The View From 1776

Federal Bureaucracy: Too Big To Fail

Can political liberty survive the aggressive growth of collectivist government?

Posted by .(JavaScript must be enabled to view this email address) on 07/24 at 08:04 PM
  1. Thomas,

    I have but one minor quibble to make with your recounting of progressivism wherein you wrote “Ratification of the 16th Amendment in Wilson’s first year in office established Congress’s power to levy income taxes.

    While technically correct, this is somewhat misleading in that the 16th Amendment was passed and ratified prior to Wilson’s first inauguration; and was not, in fact, necessary to tax individuals. Yes, Wilson and his election were part of the stumping for the amendment, but it cannot be said they were the actual authors or prime movers of this particular atrocity.

    Article I, Section 2, paragraph 3 of the Constitution says “Representatives and direct taxes shall be apportioned among the several States … according to their respective numbers, which shall be determined by adding to the whole number of free persons, including those bound to service for a term of years, and excluding Indians not taxed, three fifths of all other persons [i.e., slaves]. ” Article I, Section 8, paragraph 1 says “The Congress shall have power to lay and collect taxes …” And, Article I, Section 9, paragraph 4 says “No capitation, or other direct tax shall be laid, unless in proportion to the Census or enumeration herein before directed to be taken. ” Prior to the 16th Amendment, these three statements defined the Federal power to tax individuals, the only limitation being that such taxes must be apportioned according to a census to be taken each ten years (or more often).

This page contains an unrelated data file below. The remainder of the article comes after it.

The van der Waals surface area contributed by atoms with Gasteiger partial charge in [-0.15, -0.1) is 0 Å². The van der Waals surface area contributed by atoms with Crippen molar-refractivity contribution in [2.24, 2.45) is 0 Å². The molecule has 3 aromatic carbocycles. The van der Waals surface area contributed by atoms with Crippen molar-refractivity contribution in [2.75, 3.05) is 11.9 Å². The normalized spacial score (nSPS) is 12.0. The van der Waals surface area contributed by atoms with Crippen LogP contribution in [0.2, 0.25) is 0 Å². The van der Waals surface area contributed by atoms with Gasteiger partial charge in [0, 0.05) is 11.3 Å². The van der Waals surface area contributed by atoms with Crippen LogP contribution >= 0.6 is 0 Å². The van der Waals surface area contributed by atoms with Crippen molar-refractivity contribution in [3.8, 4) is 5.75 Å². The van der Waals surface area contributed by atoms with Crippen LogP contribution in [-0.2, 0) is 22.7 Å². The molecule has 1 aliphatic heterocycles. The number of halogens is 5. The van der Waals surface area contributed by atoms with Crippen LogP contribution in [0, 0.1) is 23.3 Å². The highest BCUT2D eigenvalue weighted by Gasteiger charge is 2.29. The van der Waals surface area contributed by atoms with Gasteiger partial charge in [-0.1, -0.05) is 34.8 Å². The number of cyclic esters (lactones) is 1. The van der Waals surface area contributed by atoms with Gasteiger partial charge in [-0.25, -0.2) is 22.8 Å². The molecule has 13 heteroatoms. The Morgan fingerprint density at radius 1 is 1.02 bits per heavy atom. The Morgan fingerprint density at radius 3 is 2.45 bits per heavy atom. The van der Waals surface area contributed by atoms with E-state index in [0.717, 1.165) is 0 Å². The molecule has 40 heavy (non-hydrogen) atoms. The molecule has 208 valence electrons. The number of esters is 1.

Amendment XVI to the Constitution reads: “The Congress shall have power to lay and collect taxes on incomes, from whatever source derived, without apportionment among the several States, and without regard to any census or enumeration.

    So, what did this 16th Amendment actually change if Congress already had a power to tax individuals directly? Did it give Congress the power to tax income, or did it merely remove a constraint on an pre-existing but weak power already possessed. It eliminated a lone restriction on Congress tying direct taxes to a head-count. Indirectly, that made tax on income impractical rather than impossible because income is not proportional to enumeration (i.e., no income-to-population correlation exists). An apportioned direct-tax is the same (fixed amount) for a billionaire as for a chimney-sweep.